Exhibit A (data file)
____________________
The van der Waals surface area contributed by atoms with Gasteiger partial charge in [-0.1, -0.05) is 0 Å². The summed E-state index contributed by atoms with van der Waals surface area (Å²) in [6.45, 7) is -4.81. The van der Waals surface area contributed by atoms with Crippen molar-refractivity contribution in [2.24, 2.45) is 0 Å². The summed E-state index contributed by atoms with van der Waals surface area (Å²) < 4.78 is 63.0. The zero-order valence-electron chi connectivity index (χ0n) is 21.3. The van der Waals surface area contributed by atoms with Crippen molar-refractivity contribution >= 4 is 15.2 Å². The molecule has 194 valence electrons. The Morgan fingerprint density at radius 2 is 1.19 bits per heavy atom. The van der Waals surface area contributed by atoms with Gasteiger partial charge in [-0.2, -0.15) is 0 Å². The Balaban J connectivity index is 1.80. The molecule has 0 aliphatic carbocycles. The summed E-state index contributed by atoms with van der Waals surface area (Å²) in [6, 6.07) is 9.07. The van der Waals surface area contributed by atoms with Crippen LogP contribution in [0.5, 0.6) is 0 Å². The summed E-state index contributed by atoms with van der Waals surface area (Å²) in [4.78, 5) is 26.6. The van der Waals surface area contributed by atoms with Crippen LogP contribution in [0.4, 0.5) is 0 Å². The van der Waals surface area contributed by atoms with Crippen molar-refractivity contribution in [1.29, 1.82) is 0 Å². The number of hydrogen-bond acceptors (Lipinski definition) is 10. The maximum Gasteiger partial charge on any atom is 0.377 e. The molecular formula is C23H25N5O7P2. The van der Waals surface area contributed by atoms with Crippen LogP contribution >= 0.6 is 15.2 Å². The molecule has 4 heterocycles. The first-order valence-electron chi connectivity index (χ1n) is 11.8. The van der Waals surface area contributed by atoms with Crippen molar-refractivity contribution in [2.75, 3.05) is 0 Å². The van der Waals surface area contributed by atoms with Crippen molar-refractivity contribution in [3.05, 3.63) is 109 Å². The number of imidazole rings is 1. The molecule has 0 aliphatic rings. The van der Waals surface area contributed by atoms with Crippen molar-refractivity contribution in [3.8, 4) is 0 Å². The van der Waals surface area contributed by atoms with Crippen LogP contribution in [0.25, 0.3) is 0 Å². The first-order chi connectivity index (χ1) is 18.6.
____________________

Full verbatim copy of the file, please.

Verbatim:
The van der Waals surface area contributed by atoms with Gasteiger partial charge in [-0.1, -0.05) is 0 Å². The summed E-state index contributed by atoms with van der Waals surface area (Å²) in [6.45, 7) is -4.81. The van der Waals surface area contributed by atoms with Crippen molar-refractivity contribution in [2.24, 2.45) is 0 Å². The summed E-state index contributed by atoms with van der Waals surface area (Å²) < 4.78 is 63.0. The zero-order valence-electron chi connectivity index (χ0n) is 21.3. The van der Waals surface area contributed by atoms with Crippen molar-refractivity contribution >= 4 is 15.2 Å². The molecule has 194 valence electrons. The Morgan fingerprint density at radius 2 is 1.19 bits per heavy atom. The van der Waals surface area contributed by atoms with Gasteiger partial charge in [-0.2, -0.15) is 0 Å². The Balaban J connectivity index is 1.80. The molecule has 0 aliphatic carbocycles. The summed E-state index contributed by atoms with van der Waals surface area (Å²) in [6, 6.07) is 9.07. The van der Waals surface area contributed by atoms with Crippen LogP contribution in [0.5, 0.6) is 0 Å². The summed E-state index contributed by atoms with van der Waals surface area (Å²) in [4.78, 5) is 26.6. The van der Waals surface area contributed by atoms with Crippen LogP contribution in [0.4, 0.5) is 0 Å². The van der Waals surface area contributed by atoms with Crippen molar-refractivity contribution in [1.29, 1.82) is 0 Å². The number of hydrogen-bond acceptors (Lipinski definition) is 10. The maximum Gasteiger partial charge on any atom is 0.377 e. The molecular formula is C23H25N5O7P2. The van der Waals surface area contributed by atoms with Crippen LogP contribution >= 0.6 is 15.2 Å². The molecule has 4 heterocycles. The first-order valence-electron chi connectivity index (χ1n) is 11.8. The van der Waals surface area contributed by atoms with Crippen molar-refractivity contribution in [2.75, 3.05) is 0 Å². The van der Waals surface area contributed by atoms with Crippen molar-refractivity contribution in [3.05, 3.63) is 109 Å². The number of imidazole rings is 1. The molecule has 0 aliphatic rings. The van der Waals surface area contributed by atoms with Crippen molar-refractivity contribution in [3.8, 4) is 0 Å². The van der Waals surface area contributed by atoms with Crippen LogP contribution in [0.25, 0.3) is 0 Å². The first-order chi connectivity index (χ1) is 18.6.